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Re: [css3-lists] of lists and castles

From: Tab Atkins Jr. <jackalmage@gmail.com>
Date: Mon, 25 Apr 2011 17:40:37 -0700
Message-ID: <BANLkTik5kSo5G+_egFgh2s81E=smyeuOfA@mail.gmail.com>
To: David Singer <singer@apple.com>
Cc: www-style list <www-style@w3.org>
On Mon, Apr 25, 2011 at 5:26 PM, David Singer <singer@apple.com> wrote:
> On Apr 25, 2011, at 17:00 , fantasai wrote:
>> On 04/25/2011 04:11 PM, Tab Atkins Jr. wrote:
>>> On Mon, Apr 25, 2011 at 9:42 AM, Tab Atkins Jr.<jackalmage@gmail.com>  wrote:
>>>> Okay, then.  I think the styles are valuable to support, given that
>>>> they are used in real life.  Should we perhaps just limit the styles
>>>> to the range 0-9999?  That would cut out a decent chunk of complexity
>>>> (as it would limit them to a single "group") and still support the
>>>> *vast* majority of use-cases.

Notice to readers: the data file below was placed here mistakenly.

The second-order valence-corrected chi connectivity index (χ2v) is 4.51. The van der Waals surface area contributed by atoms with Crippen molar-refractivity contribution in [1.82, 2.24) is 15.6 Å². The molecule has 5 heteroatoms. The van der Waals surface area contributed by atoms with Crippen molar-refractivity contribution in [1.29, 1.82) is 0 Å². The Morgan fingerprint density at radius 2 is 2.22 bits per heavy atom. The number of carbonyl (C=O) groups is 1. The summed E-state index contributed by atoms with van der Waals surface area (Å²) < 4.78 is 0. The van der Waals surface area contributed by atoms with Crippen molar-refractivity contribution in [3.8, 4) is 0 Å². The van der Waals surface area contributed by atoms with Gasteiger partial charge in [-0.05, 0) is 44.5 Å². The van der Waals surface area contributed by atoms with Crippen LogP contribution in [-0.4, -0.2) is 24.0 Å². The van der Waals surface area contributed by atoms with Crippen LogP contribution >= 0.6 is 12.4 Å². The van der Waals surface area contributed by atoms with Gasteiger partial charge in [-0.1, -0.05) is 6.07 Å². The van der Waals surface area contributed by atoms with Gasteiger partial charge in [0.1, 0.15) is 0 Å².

>>>> I'd have to review, but I think this would also allow me to define
>>>> several of them using the 'additive' type.  A few would still have to
>>>> be explicitly defined (the Chinese ones, in particular, due to the
>>>> zero-collapsing rule they have), but it would be less than the current
>>>> set.
>>> Upon review, yes, I could do the Japanese and Korean styles as simple
>>> additive styles if I limited them to the range [0,9999] (or
>>> [-9999,9999]).  Chinese would still have to be specially defined, but
>>> it would be significantly simpler if also limited to that range.
>>> This seems like an adequate compromise - 10k should be enough for anyone, right?
>> I suggest first publishing a draft with what you have now, and then cutting
>> it down later. Even if it doesn't wind up in CSS3 Lists, it's probably useful
>> information for other people, and we might want to use those algorithms in a
>> spec at some point in the future.
> You could set an explicit conformance limit, and note in the algorithm
> wrinkles and steps 'for those wanting extra credit'.  It's not harmful
> to document a robust and general algorithm, after all, just put "Note;
> this part is only needed for numbers >X, and X>9999 (the conformance
> limit)"

It is harmful, however, to have MAY requirements if they're not
strictly necessary.  Unless there's a very good reason, every
requirement should either be a MUST or shouldn't exist at all.  So I'd
rather have a solid strategy and just spec that.

Received on Tuesday, 26 April 2011 00:41:25 UTC

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